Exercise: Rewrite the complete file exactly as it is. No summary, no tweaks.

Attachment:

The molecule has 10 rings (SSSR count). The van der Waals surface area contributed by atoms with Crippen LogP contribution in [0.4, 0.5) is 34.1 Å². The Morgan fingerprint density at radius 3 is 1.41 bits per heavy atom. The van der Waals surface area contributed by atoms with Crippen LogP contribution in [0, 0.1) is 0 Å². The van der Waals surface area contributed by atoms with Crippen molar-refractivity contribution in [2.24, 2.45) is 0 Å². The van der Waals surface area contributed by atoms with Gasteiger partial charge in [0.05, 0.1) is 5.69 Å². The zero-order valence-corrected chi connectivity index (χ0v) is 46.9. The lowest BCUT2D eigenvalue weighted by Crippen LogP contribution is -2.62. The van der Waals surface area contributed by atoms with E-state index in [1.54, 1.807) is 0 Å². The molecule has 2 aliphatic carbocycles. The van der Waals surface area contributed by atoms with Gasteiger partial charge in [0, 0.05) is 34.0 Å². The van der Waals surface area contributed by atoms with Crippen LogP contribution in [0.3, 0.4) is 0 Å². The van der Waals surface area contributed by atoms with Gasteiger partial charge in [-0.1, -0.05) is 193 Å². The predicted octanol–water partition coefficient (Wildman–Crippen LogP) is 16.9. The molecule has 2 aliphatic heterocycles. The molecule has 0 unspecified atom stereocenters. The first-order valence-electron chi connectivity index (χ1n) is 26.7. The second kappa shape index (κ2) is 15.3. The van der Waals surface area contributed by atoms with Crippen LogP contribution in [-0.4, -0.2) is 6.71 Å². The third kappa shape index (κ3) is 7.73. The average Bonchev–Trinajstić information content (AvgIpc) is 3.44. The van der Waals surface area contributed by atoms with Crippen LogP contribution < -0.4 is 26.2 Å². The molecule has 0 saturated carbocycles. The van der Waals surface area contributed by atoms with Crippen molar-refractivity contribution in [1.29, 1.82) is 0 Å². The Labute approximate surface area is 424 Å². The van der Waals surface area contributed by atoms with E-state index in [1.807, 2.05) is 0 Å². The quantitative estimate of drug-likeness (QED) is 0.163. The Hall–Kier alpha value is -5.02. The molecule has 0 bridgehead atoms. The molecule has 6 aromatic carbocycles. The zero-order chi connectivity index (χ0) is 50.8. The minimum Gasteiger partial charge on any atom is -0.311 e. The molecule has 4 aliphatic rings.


The molecule has 10 rings (SSSR count). The van der Waals surface area contributed by atoms with Crippen LogP contribution in [0.4, 0.5) is 34.1 Å². The Morgan fingerprint density at radius 3 is 1.41 bits per heavy atom. The van der Waals surface area contributed by atoms with Crippen LogP contribution in [0, 0.1) is 0 Å². The van der Waals surface area contributed by atoms with Crippen molar-refractivity contribution in [2.24, 2.45) is 0 Å². The van der Waals surface area contributed by atoms with Gasteiger partial charge in [0.05, 0.1) is 5.69 Å². The zero-order valence-corrected chi connectivity index (χ0v) is 46.9. The lowest BCUT2D eigenvalue weighted by Crippen LogP contribution is -2.62. The van der Waals surface area contributed by atoms with E-state index in [1.54, 1.807) is 0 Å². The molecule has 2 aliphatic carbocycles. The van der Waals surface area contributed by atoms with Gasteiger partial charge in [0, 0.05) is 34.0 Å². The van der Waals surface area contributed by atoms with Crippen LogP contribution in [0.3, 0.4) is 0 Å². The van der Waals surface area contributed by atoms with Gasteiger partial charge in [-0.1, -0.05) is 193 Å². The predicted octanol–water partition coefficient (Wildman–Crippen LogP) is 16.9. The molecule has 2 aliphatic heterocycles. The molecule has 0 unspecified atom stereocenters. The first-order valence-electron chi connectivity index (χ1n) is 26.7. The second kappa shape index (κ2) is 15.3. The van der Waals surface area contributed by atoms with Crippen LogP contribution in [-0.4, -0.2) is 6.71 Å². The third kappa shape index (κ3) is 7.73. The average Bonchev–Trinajstić information content (AvgIpc) is 3.44. The van der Waals surface area contributed by atoms with Crippen LogP contribution < -0.4 is 26.2 Å². The molecule has 0 saturated carbocycles. The van der Waals surface area contributed by atoms with Crippen molar-refractivity contribution in [1.29, 1.82) is 0 Å². The Labute approximate surface area is 424 Å². The van der Waals surface area contributed by atoms with E-state index in [1.807, 2.05) is 0 Å². The quantitative estimate of drug-likeness (QED) is 0.163. The Hall–Kier alpha value is -5.02. The molecule has 0 bridgehead atoms. The molecule has 6 aromatic carbocycles. The zero-order chi connectivity index (χ0) is 50.8. The minimum Gasteiger partial charge on any atom is -0.311 e. The molecule has 4 aliphatic rings.